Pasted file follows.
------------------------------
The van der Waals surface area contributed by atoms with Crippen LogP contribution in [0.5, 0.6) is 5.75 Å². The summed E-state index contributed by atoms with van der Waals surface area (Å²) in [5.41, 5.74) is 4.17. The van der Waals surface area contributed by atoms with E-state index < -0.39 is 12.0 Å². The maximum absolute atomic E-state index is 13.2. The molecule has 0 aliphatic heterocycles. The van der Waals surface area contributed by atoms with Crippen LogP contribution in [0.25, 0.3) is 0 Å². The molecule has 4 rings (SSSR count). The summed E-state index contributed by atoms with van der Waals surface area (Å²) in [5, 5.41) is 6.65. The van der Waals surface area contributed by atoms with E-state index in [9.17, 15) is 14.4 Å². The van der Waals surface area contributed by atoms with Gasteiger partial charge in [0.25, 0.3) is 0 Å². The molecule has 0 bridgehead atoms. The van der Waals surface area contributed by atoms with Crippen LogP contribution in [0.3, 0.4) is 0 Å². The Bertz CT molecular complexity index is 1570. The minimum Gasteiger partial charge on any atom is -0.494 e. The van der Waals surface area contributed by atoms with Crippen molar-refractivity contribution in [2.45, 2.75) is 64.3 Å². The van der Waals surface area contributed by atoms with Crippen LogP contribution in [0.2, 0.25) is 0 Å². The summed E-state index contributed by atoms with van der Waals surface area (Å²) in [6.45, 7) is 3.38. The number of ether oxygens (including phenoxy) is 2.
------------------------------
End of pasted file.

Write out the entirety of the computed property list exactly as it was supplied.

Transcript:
The van der Waals surface area contributed by atoms with Crippen LogP contribution in [0.5, 0.6) is 5.75 Å². The summed E-state index contributed by atoms with van der Waals surface area (Å²) in [5.41, 5.74) is 4.17. The van der Waals surface area contributed by atoms with E-state index < -0.39 is 12.0 Å². The maximum absolute atomic E-state index is 13.2. The molecule has 0 aliphatic heterocycles. The van der Waals surface area contributed by atoms with Crippen LogP contribution in [0.25, 0.3) is 0 Å². The molecule has 4 rings (SSSR count). The summed E-state index contributed by atoms with van der Waals surface area (Å²) in [5, 5.41) is 6.65. The van der Waals surface area contributed by atoms with E-state index in [9.17, 15) is 14.4 Å². The van der Waals surface area contributed by atoms with Gasteiger partial charge in [0.25, 0.3) is 0 Å². The molecule has 0 bridgehead atoms. The van der Waals surface area contributed by atoms with Crippen LogP contribution in [0.3, 0.4) is 0 Å². The Bertz CT molecular complexity index is 1570. The minimum Gasteiger partial charge on any atom is -0.494 e. The van der Waals surface area contributed by atoms with Crippen molar-refractivity contribution in [2.45, 2.75) is 64.3 Å². The van der Waals surface area contributed by atoms with Crippen LogP contribution in [0.2, 0.25) is 0 Å². The summed E-state index contributed by atoms with van der Waals surface area (Å²) in [6.45, 7) is 3.38. The number of ether oxygens (including phenoxy) is 2.